Quantcast
Sloths Life In The Evolutionary Fast Lane

Sloths: Life In The Evolutionary Fast Lane

Bex Caygill, University College London Today’s sloths might be known as slow, small animals, but their ancestors developed large body sizes at an amazing rate, according to an evolutionary reconstruction published September 10 in BMC...

Latest Geologic time scale Stories

Fossil of Haootia quadriformis
2014-08-28 03:00:26

Sarah Collins, University of Cambridge A new fossil discovery identifies the earliest evidence for animals with muscles. An unusual new fossil discovery of one of the earliest animals on earth may also provide the oldest evidence of muscle tissue – the bundles of cells that make movement in animals possible. The fossil, dating from 560 million years ago, was discovered in Newfoundland, Canada. On the basis of its four-fold symmetry, morphological characteristics, and what appear to...

paleontological reconstruction of rangeomorph fronds
2014-08-13 04:00:43

University of Cambridge New three-dimensional reconstructions show how some of the earliest animals on Earth developed, and provide some answers as to why they went extinct. A bizarre group of uniquely shaped organisms known as rangeomorphs may have been some of the earliest animals to appear on Earth, uniquely suited to ocean conditions 575 million years ago. A new model devised by researchers at the University of Cambridge has resolved many of the mysteries around the structure,...

artistic conception of the early Earth
2014-08-01 04:33:08

redOrbit Staff & Wire Reports - Your Universe Online Over four billion years ago, giant asteroid impacts collided with the Earth’s surface and gave the planet a facelift of sorts – mixing, burying and melting the landscape, according to a new terrestrial bombardment model devised by an international team of researchers from various academic and government institutions. The new model was based on existing lunar and terrestrial data, and according to the authors of a new paper...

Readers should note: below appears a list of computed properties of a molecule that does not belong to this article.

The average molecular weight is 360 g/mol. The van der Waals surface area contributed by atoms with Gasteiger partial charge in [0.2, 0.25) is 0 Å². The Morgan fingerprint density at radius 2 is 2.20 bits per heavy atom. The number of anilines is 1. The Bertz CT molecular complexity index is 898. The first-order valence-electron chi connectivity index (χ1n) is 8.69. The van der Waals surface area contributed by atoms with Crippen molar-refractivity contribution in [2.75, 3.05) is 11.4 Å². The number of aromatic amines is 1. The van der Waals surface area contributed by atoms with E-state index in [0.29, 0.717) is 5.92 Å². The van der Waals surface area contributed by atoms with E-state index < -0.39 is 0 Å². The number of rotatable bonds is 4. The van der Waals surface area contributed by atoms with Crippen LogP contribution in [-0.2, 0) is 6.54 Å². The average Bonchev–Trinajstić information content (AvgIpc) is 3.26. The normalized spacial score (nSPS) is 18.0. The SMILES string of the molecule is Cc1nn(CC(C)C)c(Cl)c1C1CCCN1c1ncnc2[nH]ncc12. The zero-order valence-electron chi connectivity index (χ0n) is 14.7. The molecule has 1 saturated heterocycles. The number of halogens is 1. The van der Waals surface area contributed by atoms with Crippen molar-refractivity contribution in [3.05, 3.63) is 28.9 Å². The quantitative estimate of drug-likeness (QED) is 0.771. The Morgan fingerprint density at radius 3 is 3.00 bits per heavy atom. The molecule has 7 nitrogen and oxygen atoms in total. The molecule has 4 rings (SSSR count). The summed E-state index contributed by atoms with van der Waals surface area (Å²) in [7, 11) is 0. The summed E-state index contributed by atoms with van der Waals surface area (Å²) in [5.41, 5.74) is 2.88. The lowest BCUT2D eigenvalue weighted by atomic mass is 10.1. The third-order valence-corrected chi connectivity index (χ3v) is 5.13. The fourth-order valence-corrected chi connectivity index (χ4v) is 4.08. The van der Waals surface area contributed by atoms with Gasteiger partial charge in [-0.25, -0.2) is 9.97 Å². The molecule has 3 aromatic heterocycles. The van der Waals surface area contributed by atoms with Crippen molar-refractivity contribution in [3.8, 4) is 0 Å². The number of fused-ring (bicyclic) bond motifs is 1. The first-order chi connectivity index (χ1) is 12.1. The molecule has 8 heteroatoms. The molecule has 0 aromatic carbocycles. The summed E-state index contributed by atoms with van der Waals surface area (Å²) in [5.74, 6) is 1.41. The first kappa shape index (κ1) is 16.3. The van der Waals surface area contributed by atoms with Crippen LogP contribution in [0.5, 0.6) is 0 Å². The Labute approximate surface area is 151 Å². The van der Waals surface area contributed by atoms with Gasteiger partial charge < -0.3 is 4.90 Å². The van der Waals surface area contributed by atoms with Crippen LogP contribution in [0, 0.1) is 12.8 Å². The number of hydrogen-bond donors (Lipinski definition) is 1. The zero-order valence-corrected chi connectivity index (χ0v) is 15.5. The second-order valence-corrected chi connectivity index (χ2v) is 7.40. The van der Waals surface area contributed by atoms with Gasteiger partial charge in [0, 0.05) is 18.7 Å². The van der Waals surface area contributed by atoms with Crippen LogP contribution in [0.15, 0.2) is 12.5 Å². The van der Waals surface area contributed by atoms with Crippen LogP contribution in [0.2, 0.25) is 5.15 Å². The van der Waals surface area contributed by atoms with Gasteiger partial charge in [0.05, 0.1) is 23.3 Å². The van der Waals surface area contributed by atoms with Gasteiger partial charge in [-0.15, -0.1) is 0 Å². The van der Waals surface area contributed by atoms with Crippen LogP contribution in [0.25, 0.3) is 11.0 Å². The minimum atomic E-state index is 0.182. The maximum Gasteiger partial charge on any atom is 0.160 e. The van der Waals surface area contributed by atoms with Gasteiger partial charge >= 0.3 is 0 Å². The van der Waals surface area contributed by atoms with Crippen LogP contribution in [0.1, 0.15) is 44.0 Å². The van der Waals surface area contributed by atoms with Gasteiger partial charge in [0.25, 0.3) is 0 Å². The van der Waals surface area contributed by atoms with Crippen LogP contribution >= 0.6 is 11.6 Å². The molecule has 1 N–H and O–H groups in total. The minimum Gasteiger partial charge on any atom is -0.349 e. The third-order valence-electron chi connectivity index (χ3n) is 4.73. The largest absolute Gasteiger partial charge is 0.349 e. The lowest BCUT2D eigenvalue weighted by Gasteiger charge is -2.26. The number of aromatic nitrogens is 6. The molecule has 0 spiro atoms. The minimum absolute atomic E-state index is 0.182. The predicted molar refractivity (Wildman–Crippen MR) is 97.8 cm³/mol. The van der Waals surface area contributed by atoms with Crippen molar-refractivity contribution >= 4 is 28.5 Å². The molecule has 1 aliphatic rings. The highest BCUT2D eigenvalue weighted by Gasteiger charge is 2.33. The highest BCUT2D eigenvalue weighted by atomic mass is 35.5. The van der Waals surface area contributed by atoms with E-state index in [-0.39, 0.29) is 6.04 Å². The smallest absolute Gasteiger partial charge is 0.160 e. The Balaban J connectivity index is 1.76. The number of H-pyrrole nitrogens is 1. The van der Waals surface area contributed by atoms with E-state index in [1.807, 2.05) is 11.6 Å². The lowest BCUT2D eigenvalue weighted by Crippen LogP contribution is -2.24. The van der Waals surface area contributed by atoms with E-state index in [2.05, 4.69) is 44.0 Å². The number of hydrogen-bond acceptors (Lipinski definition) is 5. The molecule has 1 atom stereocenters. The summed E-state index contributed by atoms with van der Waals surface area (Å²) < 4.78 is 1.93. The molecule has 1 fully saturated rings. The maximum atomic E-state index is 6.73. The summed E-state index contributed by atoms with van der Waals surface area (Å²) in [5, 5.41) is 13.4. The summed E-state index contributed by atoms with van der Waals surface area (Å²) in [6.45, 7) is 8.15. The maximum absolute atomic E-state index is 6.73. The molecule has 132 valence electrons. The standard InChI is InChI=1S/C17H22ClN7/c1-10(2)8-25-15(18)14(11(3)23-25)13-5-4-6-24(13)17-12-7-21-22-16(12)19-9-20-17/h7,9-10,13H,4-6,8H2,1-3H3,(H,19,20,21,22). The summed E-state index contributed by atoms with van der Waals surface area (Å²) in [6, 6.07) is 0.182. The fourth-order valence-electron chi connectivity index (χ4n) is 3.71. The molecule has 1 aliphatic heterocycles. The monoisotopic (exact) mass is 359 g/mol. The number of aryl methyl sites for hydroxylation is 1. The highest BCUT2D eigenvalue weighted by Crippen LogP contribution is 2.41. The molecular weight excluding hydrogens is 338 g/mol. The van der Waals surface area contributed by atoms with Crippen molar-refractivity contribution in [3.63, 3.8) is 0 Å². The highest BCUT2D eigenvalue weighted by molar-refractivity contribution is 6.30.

Leaf-mining Insects Completely Disappeared With The Dinosaurs
2014-07-28 03:16:19

By A'ndrea Eluse Messer, Penn State After the asteroid impact at the end of the Cretaceous period that triggered the dinosaurs' extinction and ushered in the Paleocene, leaf-mining insects in the western United States completely disappeared. Only a million years later, at Mexican Hat, in southeastern Montana, fossil leaves show diverse leaf-mining traces from new insects that were not present during the Cretaceous, according to paleontologists. "Our results indicate both that...

2014-07-01 16:30:03

HAMPTON, N.J., July 1, 2014 /PRNewswire/ -- Bellerophon Therapeutics, LLC, a clinical stage biotherapeutics company, leveraging its proprietary drug-device technology platform for the development of innovative therapies that address significant unmet medical needs in the treatment of cardiopulmonary and cardiac diseases, today announced that Jonathan Peacock has been appointed Chairman and Chief Executive Officer. Peacock assumes the role of Chairman and Chief Executive Officer from...

New Fossil Organism Discovered By Paleontologists
2014-05-12 03:23:48

By Iqbal Pittalwala, University of California - Riverside Likely related to our ancestors, 'Plexus ricei' was much like a tapeworm or modern flatworm, say UC Riverside researchers Scientists at the University of California, Riverside have discovered a fossil of a newly discovered organism from the "Ediacara Biota" — a group of organisms that occurred in the Ediacaran period of geologic time. Named Plexus ricei and resembling a curving tube, the organism resided on the Ediacaran...

Researchers Find Rare Fossilized Embryos More Than 500 Million Years Old
2014-04-11 13:06:23

Jeff Sossamon, University of Missouri The Cambrian Period is a time when most phyla of marine invertebrates first appeared in the fossil record. Also dubbed the “Cambrian explosion,” fossilized records from this time provide glimpses into evolutionary biology when the world’s ecosystems rapidly changed and diversified. Most fossils show the organisms’ skeletal structure, which may or may not give researchers accurate pictures of these prehistoric organisms. Now, researchers at the...

asteroid impact
2014-04-10 08:39:56